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Mar 16

Side Chains Part 2

By Raymond Prince

The Rules

In part one of this series on side chains, we discussed the basic concept underpinning side chains. In this second part of the series, we will discuss the specific logic behind side chains. In order for you to trade a Bitcoin for another 'token' on a side chain, there a simple process involved. This is not like an exchange, where one user trades with you. Instead, the process is handled through the underlying protocol. This is a one-for-one trade, which means the side chain and the main Bitcoin blockchain are pegged. This could either be a one-way peg, or a two-way peg. The advantage of the side chain with regards to alt-coins is that it allows blockchains to be created with an entirely different set of rules, while not needing to have the value of each coin start from scratch and go through turbulent flucntions as a result of speculation, all of which is achieved through this pegging system.


A one-way peg, means that you could trade a Bitcoin for token on another blockchain, but it cannot be traded in the other direction. This involves the original Bitcoin being sent to a unique address, which is in fact so unique, that no one could possibly have access to it again. This is known as proof-of-burn, and can be seen as destorying the Bitcoin. Once this has been completed, a new token is issued on the side chain, to your address in a one to one ratio, and you are free to trade as normal, while using the rules specific to that side chain.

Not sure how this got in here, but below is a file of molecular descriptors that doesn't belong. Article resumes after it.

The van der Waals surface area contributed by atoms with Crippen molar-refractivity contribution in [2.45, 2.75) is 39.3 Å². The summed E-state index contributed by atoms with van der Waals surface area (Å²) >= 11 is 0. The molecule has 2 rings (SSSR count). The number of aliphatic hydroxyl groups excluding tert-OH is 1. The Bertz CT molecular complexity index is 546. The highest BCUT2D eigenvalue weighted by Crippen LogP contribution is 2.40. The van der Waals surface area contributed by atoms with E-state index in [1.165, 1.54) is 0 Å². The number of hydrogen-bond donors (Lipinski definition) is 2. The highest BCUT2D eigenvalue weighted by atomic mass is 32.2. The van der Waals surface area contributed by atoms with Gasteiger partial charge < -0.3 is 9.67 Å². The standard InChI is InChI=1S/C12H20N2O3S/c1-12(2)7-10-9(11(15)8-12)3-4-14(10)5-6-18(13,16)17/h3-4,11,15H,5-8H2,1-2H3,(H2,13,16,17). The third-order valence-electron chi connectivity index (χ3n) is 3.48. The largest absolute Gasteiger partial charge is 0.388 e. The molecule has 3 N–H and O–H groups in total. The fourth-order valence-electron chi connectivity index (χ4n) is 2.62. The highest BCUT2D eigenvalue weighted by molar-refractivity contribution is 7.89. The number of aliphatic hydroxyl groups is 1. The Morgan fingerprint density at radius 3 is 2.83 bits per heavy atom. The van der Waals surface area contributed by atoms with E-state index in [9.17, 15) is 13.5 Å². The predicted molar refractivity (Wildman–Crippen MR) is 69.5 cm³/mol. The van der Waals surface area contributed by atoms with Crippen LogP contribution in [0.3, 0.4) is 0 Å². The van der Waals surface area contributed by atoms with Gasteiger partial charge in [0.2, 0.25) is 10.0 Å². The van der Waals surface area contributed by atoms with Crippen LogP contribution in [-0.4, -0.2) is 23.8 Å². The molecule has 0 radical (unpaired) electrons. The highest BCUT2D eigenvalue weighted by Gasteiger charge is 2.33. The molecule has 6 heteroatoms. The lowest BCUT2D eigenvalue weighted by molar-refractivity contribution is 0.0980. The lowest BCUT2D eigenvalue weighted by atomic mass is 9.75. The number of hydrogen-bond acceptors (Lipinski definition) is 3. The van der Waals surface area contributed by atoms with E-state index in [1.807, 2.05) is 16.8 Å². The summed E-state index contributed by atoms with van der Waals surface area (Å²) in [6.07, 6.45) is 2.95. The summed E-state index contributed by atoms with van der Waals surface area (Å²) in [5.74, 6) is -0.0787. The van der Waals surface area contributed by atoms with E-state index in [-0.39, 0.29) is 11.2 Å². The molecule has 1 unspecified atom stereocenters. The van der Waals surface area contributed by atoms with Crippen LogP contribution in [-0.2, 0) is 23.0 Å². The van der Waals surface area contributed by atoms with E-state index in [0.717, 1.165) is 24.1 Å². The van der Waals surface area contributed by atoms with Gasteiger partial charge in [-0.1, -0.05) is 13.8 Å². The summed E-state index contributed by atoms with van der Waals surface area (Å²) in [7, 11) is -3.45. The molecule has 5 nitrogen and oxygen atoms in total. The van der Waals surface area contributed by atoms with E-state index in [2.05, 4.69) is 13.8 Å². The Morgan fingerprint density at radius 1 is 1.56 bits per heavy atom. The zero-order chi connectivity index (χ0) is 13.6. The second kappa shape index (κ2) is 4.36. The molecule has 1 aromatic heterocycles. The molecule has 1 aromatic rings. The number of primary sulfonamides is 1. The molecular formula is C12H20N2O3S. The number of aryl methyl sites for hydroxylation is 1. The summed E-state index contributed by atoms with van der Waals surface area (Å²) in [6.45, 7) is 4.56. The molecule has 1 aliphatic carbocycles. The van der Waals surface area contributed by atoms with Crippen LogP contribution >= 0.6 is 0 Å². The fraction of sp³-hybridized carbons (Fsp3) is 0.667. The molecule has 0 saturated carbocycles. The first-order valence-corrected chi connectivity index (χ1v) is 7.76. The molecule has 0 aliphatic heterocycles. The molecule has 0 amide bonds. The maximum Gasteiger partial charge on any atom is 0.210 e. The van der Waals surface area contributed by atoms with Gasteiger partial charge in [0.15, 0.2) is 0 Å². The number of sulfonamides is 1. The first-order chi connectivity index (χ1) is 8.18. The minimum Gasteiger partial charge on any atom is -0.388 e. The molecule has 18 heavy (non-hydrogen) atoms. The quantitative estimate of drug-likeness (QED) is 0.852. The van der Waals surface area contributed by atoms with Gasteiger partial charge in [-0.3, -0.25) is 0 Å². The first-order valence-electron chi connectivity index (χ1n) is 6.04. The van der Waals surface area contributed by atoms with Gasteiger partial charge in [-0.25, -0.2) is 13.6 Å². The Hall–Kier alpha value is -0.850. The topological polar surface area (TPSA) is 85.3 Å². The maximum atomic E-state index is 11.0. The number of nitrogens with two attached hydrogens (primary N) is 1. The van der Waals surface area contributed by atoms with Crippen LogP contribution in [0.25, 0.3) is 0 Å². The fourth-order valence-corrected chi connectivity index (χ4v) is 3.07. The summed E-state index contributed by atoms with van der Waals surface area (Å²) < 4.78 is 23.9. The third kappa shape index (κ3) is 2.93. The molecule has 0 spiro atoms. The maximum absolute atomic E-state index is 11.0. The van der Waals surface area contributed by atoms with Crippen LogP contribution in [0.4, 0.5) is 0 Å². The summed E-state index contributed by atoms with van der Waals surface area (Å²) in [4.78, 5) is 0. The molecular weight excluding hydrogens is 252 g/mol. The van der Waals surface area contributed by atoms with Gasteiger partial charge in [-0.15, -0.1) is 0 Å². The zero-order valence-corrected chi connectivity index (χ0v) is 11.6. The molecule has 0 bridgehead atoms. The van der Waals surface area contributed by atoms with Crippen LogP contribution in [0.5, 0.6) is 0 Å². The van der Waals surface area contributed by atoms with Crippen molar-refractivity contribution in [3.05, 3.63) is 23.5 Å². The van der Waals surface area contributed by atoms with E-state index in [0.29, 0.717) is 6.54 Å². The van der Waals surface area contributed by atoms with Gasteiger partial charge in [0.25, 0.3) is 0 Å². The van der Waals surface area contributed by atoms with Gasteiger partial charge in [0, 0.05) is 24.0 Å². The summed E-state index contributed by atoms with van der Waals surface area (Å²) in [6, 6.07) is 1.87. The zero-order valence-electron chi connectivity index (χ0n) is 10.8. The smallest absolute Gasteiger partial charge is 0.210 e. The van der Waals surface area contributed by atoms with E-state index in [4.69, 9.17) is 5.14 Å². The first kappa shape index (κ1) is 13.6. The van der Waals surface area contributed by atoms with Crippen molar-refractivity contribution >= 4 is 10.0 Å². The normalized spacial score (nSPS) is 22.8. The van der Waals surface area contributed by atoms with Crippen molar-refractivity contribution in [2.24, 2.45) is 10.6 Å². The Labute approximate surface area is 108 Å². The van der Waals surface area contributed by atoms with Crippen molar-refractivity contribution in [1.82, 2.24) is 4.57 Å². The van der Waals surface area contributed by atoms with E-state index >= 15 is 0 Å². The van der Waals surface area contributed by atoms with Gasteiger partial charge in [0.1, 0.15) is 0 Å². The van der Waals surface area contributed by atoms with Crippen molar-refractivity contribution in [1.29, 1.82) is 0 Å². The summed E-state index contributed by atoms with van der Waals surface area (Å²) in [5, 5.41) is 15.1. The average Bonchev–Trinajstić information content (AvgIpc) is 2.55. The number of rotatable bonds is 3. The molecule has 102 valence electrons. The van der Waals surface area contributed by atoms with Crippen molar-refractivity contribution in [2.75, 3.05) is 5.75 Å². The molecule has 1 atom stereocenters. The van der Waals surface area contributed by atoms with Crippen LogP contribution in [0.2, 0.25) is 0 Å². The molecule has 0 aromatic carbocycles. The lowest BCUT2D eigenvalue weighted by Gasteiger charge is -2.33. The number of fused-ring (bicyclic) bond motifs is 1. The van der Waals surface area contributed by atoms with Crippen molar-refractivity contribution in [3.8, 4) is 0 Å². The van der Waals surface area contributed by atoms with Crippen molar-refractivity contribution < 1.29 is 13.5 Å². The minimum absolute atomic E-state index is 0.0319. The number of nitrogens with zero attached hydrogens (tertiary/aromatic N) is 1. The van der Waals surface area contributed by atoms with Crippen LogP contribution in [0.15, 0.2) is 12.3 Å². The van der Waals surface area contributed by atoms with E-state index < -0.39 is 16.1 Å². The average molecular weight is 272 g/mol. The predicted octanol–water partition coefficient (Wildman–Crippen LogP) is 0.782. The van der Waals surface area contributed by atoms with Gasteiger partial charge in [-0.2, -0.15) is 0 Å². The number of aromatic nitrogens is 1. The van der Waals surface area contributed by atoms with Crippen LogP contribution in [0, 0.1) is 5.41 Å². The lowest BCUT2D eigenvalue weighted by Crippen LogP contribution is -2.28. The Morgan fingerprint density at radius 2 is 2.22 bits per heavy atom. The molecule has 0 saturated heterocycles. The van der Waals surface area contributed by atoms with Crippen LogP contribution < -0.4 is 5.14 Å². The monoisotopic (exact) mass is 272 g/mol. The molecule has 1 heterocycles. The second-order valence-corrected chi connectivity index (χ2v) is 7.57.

Being able to trade both ways is known as two-way pegging between the side chain and the Bitcoin blockchain. This trading process is slightly different. The one issue is that the bitcoin protocol cannot easily be modified to allow reverse trades, and in fact, it seems dangerous to change the code for this purpose. Instead, the side chain implements rules which allows access to the original Bitcoin later on, instead of destorying them.

When making a trade from Bitcoin to a side chain that is two-way pegged, you would send the Bitcoin to a unique address which acts as an escrow, and can only be accessed again with specific keys. In this process it's clear that no Bitcoins were actually destoryed, but rather just transferred to a vault, and a replacement on the side chain is issued. If the owner wishes to trade back their tokens on the side chain for Bitcoins, they can burn their tokens on the side chain by following the same process explained earlier, and they will be given the access details to the address where their original Bitcoins are stored.

This now allows multiple side chains to be created, and for trades to happen both ways, while pegging the value of the tokens on the side chains to Bitcoin's value. In the next part of this series we'll discuss some of the specific applications of this technology.